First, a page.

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For copepods, no free lunch in climate change


Research News

Challenges for this small marine animal have ripple effects The world’s oceans are becoming increasingly stressful places for marine life, and scientists are working to understand what that means for the future. From rising temperatures to ocean acidification to changes in currents, the challenges are multifaceted, making projections difficult.

Copepods are small marine animals that are abundant, widely dispersed and serve as major components of the ocean’s food web. U.S. National Science Foundation-funded researchers at the University of Connecticut and other institutions have found that a species of copepod called Acartia tonsa can cope with climate change, but at a price. The researchers’ results were published in Nature Climate Change .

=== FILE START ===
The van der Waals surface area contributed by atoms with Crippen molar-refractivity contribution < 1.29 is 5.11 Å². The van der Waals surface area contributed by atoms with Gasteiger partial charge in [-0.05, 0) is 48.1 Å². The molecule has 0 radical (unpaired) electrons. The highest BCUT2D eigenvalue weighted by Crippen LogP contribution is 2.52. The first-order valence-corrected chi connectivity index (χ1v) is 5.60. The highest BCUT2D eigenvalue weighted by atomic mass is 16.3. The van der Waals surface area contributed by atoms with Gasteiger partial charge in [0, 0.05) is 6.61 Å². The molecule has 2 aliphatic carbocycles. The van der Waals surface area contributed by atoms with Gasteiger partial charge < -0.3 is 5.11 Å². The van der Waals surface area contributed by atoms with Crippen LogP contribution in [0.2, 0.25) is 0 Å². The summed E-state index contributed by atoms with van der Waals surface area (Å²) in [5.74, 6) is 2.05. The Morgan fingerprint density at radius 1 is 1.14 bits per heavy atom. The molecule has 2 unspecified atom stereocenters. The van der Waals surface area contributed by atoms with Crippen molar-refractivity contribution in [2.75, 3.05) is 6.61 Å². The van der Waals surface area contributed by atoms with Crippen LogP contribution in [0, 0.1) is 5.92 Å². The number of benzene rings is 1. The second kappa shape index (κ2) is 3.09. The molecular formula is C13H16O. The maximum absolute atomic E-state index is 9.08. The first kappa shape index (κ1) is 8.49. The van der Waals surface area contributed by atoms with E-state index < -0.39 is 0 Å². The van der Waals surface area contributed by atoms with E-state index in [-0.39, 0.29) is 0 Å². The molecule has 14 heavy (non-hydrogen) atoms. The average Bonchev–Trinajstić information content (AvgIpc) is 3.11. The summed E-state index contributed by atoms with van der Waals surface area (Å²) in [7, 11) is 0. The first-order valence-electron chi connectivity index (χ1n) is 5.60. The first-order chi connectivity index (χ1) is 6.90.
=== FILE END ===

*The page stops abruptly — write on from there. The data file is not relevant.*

“We have this problem of climate change and in the ocean, it is a multi-dimensional problem because it’s not just the warming, the ocean is becoming more acidic where pH is going down as we pump more CO2, into the atmosphere,” says Hans Dam, a University of Connecticut marine scientist. “Organisms need to cope, they are under more stress, and things are happening very fast.”

The study looks at adaptation across 25 copepod generations and considers both ocean warming and acidification, something that few studies have done.

The researchers looked […]

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